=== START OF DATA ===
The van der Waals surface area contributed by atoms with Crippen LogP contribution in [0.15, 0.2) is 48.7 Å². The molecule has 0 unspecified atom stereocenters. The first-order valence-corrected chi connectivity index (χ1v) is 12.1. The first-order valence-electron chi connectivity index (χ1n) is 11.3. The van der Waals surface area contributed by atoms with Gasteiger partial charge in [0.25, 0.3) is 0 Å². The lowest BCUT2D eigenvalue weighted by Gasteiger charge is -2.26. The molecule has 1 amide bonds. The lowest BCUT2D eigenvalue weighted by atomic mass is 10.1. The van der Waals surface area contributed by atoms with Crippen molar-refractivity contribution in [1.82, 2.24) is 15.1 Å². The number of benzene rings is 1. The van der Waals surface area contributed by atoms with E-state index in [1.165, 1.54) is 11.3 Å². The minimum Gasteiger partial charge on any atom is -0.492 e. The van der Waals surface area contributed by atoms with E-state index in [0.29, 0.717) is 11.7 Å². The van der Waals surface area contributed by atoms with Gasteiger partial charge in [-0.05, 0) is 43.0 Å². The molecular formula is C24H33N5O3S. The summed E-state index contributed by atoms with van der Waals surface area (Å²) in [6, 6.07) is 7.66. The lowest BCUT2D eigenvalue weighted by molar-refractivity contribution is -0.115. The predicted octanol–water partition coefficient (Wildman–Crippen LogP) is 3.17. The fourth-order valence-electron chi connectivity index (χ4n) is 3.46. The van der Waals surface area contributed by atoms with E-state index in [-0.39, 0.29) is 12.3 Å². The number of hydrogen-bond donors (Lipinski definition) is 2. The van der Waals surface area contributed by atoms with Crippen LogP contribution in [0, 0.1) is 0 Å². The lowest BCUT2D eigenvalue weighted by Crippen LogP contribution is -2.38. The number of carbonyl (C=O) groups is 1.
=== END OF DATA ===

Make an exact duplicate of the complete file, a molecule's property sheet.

The van der Waals surface area contributed by atoms with Crippen LogP contribution in [0.15, 0.2) is 48.7 Å². The molecule has 0 unspecified atom stereocenters. The first-order valence-corrected chi connectivity index (χ1v) is 12.1. The first-order valence-electron chi connectivity index (χ1n) is 11.3. The van der Waals surface area contributed by atoms with Gasteiger partial charge in [0.25, 0.3) is 0 Å². The lowest BCUT2D eigenvalue weighted by Gasteiger charge is -2.26. The molecule has 1 amide bonds. The lowest BCUT2D eigenvalue weighted by atomic mass is 10.1. The van der Waals surface area contributed by atoms with Crippen molar-refractivity contribution in [1.82, 2.24) is 15.1 Å². The number of benzene rings is 1. The van der Waals surface area contributed by atoms with E-state index in [1.165, 1.54) is 11.3 Å². The minimum Gasteiger partial charge on any atom is -0.492 e. The van der Waals surface area contributed by atoms with E-state index in [0.29, 0.717) is 11.7 Å². The van der Waals surface area contributed by atoms with Gasteiger partial charge in [-0.05, 0) is 43.0 Å². The molecular formula is C24H33N5O3S. The summed E-state index contributed by atoms with van der Waals surface area (Å²) in [6, 6.07) is 7.66. The lowest BCUT2D eigenvalue weighted by molar-refractivity contribution is -0.115. The predicted octanol–water partition coefficient (Wildman–Crippen LogP) is 3.17. The fourth-order valence-electron chi connectivity index (χ4n) is 3.46. The van der Waals surface area contributed by atoms with E-state index in [-0.39, 0.29) is 12.3 Å². The number of hydrogen-bond donors (Lipinski definition) is 2. The van der Waals surface area contributed by atoms with Crippen LogP contribution in [0, 0.1) is 0 Å². The lowest BCUT2D eigenvalue weighted by Crippen LogP contribution is -2.38. The number of carbonyl (C=O) groups is 1.